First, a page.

Today Active Directory Security has become mission-critical to organizational security worldwide and thus mission-critical to Cyber Security worldwide. On this blog, former Microsoft Program Manager for Active Directory Security, and today, CEO of Paramount Defenses, shares valuable technical insights on Active Directory Security.

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Tuesday, November 21, 2017

How to Identify and Thwart "Real" Sneaky Persistence in Active Directory

Folks,

This is part II of my previous post titled - How To Easily Identify & Thwart Sneaky Persistence in Active Directory.

If you have not yet read that post, I highly recommend reading that post prior to reading this post.



Introduction

A few weeks ago, a presentation titled An ACE Up The Sleeve - Designing Active Directory DACL Backdoors at the Black Hat Conference 2017 (which we skipped) apparently made waves and caught the attention of the world, including that of Microsoft.


In that presentation, a whitepaper on which can now be downloaded from here, its authors have presented what may seem like a ground-breaking revelation to those uninitiated to the subject, but what actually is merely just Active Directory Security 101.

In my previous post, I had shown how to most easily identify and thwart sneaky persistence in Active Directory based on merely "hiding" objects in Active Directory. I had also mentioned that whilst amateurs rely on this technique, proficient perpetrators rely on employing what I called real sneaky persistence in Active Directory, a way to hide that's a 100 times harder to detect.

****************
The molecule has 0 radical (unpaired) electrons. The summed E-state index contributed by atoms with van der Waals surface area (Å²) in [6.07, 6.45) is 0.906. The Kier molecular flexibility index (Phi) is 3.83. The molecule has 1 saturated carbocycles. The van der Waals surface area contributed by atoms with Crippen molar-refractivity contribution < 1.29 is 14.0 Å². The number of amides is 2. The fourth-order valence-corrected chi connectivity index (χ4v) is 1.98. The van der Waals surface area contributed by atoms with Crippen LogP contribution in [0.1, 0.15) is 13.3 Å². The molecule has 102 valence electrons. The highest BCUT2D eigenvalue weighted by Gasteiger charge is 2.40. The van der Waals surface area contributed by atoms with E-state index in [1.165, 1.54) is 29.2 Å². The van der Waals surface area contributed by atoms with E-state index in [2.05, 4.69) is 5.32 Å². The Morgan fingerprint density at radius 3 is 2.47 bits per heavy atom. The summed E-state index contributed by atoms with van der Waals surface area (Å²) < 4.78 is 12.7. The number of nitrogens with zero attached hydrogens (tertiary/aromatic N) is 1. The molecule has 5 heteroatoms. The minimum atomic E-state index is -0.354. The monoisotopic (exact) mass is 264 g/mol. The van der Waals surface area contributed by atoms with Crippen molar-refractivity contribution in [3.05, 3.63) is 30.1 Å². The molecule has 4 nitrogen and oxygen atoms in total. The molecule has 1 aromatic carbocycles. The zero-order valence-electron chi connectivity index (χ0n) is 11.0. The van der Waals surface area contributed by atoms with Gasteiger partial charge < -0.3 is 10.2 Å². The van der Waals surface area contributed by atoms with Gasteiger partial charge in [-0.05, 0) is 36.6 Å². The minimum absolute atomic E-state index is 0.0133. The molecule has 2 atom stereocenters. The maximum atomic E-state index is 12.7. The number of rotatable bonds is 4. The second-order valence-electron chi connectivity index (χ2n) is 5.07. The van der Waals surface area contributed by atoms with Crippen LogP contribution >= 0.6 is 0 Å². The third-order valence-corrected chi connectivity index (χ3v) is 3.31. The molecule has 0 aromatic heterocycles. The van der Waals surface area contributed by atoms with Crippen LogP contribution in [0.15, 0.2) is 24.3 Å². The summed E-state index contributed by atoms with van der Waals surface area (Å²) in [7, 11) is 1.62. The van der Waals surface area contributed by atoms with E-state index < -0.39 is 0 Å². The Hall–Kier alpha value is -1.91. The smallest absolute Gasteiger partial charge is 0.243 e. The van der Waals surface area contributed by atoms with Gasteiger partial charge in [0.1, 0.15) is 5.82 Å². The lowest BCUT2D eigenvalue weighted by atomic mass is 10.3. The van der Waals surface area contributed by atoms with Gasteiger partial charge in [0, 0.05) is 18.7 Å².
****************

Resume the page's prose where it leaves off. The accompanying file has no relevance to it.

Today I'll shed light on real sneaky persistence in Active Directory, and show you how to identify and thwart it.





What is Real Sneaky Persistence in Active Directory?

Real sneaky persistence in Active Directory is a technique via which a proficient perpetrator could plant backdoors inside Active Directory access control lists (ACLs) that would be extremely difficult to identify with the naked eye (or even with basic Active Directory permissions analysis tooling) yet allow the perpetrator to gain unrestricted privileged access in Active Directory at will.

Simply put, it involves exploiting the sophistication of Active Directory's powerful security model and the sheer complexity of the ocean of Active Directory security permissions that exist in the thousands of Active Directory ACLs that exist in every Active Directory domain to hide in plain sight wherein none of it is obvious, yet all of it leads to the "Keys to the Kingdom."